The Story of Brilliant Engineering by a Man Named Holland

Left: Cross-section of tunnel during construction shows the crucial ventilation ducts. Photo: New York Public Library. Right: Tunnel contruction workers, or "sandhogs," tighten a bolt in the tunnel's arched ceiling. Photo: Port Authority of New York and New Jersey


Jun. 05, 2017

Although few of us may pay any mind these days to the Holland Tunnel except for those times when its traffic backs up onto our streets, it surely merits our attention. For when it opened in November 1927, it was universally acclaimed an engineering marvel. Its design was so unusual, in fact, that it was named not for a politician or other public figure but for the chief engineer who had supervised the project. (The fact that the Netherlands, or Holland, had once owned this town was only a coincidence.)

The city had needed a vehicular connection between New York and New Jersey ever since the advent of the motor car at the beginning of the 20th century. But should it be a bridge or a tunnel? A bridge was soon ruled out: the need for high clearance (at least 200 feet to allow big ships to pass underneath) and the cost of acquiring land for its Manhattan approaches indicated that it should be a tunnel, and planning for it began in 1913.

How big a tube and how would it carry the traffic?

An early proposal was from the famed engineer George Goethals (the supervisor of the Panama Canal), who recommended a single but very large tube carrying traffic in both directions, one level above the other. But another idea came from a young (in his thirties), brilliant New York engineer named Clifford Millburn Holland, who had already directed the building of four subway tunnels under the East River. He proposed two separate tubes, one carrying eastbound traffic and the other westbound. When his plan was accepted in 1919 he was named chief engineer in charge of building the whole thing.

He was already known in the trade as a tremendously hard worker with total mastery of the facts at hand. One time during the building of the 60th Street tunnel under the East River, when Holland was conferring with associates at the noisy digging site under the river, one of the “sand hog” bosses was heard to remark, “That bird could come down here blindfolded in the dark and tell us if we are going wrong.”

But the new Hudson project presented a huge and special challenge: how to ventilate such a long tunnel? Railroad tunnels, even long ones, presented no such problem: trains were electric-powered, so there was no threat to humans. But cars put out deadly carbon monoxide, which would have to be vented. Holland and his associates studied all known motorcar tunnels throughout the world and found no answer—they were all short borings that could virtually self-ventilate. Finally, one of Holland’s assistant engineers, Ole Singstad, proposed a duct system that carried the day.

Because a roadway inside a tunnel occupies only the center section of the tube, there is space both above and below it for ventilation ducts. Singstad advised using the lower space for incoming fresh air, forced in by huge fans and released through openings beside the roadway, with the upper space carrying away the used air. Two huge ventilation towers would be built at each end of the project, one for blowing fresh air in and the other for sucking it out. After much study, Holland and the others decided to go with the scheme. And in practice the new arrangement proved a total success: the system can completely change the air in the entire tunnel in 90 seconds.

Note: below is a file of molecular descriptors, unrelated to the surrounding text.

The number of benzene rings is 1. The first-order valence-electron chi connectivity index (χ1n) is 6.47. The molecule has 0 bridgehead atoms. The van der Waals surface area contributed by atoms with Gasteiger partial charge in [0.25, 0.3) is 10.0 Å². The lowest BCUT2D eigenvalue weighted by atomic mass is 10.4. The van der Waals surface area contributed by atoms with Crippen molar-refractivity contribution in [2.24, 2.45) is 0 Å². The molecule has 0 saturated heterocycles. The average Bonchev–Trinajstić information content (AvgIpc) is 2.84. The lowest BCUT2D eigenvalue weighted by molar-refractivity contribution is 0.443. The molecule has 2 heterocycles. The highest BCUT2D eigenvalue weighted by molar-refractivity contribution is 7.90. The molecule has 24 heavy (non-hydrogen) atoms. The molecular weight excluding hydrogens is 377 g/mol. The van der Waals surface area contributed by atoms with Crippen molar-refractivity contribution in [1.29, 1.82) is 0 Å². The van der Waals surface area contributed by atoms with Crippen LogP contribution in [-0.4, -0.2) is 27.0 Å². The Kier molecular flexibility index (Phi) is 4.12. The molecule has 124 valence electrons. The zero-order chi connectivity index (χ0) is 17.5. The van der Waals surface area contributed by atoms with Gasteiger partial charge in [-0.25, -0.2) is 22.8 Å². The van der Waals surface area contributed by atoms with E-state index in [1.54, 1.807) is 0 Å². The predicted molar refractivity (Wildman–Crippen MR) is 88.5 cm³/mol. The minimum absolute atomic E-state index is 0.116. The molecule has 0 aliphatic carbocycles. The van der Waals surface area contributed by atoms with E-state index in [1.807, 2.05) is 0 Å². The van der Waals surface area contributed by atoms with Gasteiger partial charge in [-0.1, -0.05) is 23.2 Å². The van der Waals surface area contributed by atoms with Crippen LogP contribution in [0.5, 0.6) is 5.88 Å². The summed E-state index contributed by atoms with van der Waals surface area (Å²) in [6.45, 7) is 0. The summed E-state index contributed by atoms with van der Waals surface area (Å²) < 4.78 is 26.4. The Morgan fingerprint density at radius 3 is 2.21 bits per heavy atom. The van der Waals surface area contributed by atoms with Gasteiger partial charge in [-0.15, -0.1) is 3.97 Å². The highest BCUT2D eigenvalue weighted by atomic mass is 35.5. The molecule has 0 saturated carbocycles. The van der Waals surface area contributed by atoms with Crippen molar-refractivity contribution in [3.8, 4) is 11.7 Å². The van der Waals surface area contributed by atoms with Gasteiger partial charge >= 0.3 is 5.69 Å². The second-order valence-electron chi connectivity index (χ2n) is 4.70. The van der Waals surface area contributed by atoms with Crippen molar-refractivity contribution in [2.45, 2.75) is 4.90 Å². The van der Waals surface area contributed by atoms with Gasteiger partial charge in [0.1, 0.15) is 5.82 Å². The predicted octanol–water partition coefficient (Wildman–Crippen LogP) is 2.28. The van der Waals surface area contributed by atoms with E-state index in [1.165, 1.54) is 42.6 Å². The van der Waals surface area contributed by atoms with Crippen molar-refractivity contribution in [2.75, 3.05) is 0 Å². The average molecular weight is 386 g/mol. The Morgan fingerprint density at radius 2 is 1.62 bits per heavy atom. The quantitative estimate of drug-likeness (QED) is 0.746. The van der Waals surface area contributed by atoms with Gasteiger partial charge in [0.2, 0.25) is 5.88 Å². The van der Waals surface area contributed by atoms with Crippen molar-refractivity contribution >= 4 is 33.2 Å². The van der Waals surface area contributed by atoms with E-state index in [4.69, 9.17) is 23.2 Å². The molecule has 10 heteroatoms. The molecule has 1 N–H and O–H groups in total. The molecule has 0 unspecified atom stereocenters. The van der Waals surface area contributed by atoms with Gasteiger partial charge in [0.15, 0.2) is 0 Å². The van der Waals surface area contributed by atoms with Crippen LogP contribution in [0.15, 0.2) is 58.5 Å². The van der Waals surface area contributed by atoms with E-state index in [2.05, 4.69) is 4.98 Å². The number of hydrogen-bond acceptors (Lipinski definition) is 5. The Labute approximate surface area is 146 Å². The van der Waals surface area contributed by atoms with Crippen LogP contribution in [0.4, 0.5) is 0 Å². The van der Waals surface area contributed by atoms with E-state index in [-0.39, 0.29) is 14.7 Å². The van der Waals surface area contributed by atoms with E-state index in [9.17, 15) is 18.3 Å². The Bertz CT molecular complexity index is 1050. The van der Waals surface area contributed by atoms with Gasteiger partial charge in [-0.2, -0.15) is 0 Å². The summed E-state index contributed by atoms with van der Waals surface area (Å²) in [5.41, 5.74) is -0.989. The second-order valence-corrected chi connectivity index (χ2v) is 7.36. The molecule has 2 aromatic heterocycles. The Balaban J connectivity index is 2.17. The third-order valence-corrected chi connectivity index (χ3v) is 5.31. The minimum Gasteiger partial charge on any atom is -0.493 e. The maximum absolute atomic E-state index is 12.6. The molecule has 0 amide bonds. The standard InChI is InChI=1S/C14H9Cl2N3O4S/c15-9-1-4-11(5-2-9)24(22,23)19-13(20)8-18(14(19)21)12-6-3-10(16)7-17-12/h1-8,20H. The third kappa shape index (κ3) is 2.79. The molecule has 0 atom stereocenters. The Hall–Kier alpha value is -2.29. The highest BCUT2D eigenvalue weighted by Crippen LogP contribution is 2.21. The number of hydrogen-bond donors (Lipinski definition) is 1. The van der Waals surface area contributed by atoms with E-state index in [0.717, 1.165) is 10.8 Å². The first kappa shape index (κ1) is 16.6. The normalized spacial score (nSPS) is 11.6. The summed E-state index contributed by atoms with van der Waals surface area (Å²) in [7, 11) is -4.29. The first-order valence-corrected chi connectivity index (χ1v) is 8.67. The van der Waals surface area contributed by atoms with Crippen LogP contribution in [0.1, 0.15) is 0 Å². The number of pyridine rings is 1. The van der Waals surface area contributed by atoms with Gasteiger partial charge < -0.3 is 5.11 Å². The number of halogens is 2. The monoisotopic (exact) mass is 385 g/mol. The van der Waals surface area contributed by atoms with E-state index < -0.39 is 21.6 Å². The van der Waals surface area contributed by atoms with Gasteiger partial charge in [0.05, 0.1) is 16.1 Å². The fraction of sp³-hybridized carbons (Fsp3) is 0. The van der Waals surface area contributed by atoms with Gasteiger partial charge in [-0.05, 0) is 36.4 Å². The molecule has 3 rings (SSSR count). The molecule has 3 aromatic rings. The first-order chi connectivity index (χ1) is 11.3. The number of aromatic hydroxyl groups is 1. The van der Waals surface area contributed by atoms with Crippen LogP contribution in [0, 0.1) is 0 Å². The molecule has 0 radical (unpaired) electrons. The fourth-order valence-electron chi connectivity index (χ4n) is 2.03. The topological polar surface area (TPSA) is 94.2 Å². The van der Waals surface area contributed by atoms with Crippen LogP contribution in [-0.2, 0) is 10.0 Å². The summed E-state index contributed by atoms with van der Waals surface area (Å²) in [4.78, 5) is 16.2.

Unfortunately, Holland himself did not live to see his grand project completed. On Oct. 27, 1924, just one day before the two halves of the tunnel—one leading from New York, the other from New Jersey—were scheduled to be “holed through” and meet midway under the river, he died of a heart attack in a sanitorium in Michigan, at the age of 41; overwork was likely a contributing cause. It was immediately resolved to name the tunnel in his honor. A successor was named but he too died, and Ole Singstad was left to oversee the tunnel’s completion. Singstad himself went on to design the Lincoln, Queens–Midtown, and Brooklyn-Battery tunnels, and tunnels worldwide today are in effect copies of Clifford Holland’s triumph.

Oddly enough, when the Holland Tunnel officially opened at 4 p.m. on Nov. 12, 1927, its first entrants—aside from officialdom—were not cars but people. Officials of the two states had decided to give their citizens the chance to visit the 9,250-foot tubes themselves, and so an estimated 20,000 pedestrians rushed in from both ends, laughing, shouting, leaning down to feel the cold air rushing in through the ducts, exuberantly greeting those coming in the opposite direction. Finally, as midnight approached, the two tubes were cleared of pedestrians, and at one minute past midnight on Nov. 13, the first non-official vehicle passed through Clifford Holland’s great work and became the first to pay a toll at the Canal Street end. It was a truck carrying a shipment to Bloomingdale’s Depart­ment Store, and the toll—figured according to the truck’s size—was probably $1.25; cars paid 50 cents.

This writer remembers driving through the tunnel in the late 1930s and being surprised to see uniformed officials stationed along the side walkways every 100 yards or so eagerly waving at the passing cars to get them to speed up. It’s hard to imagine someone doing that today.

This article originally appeared in the November, 2011, issue of The Tribeca Trib.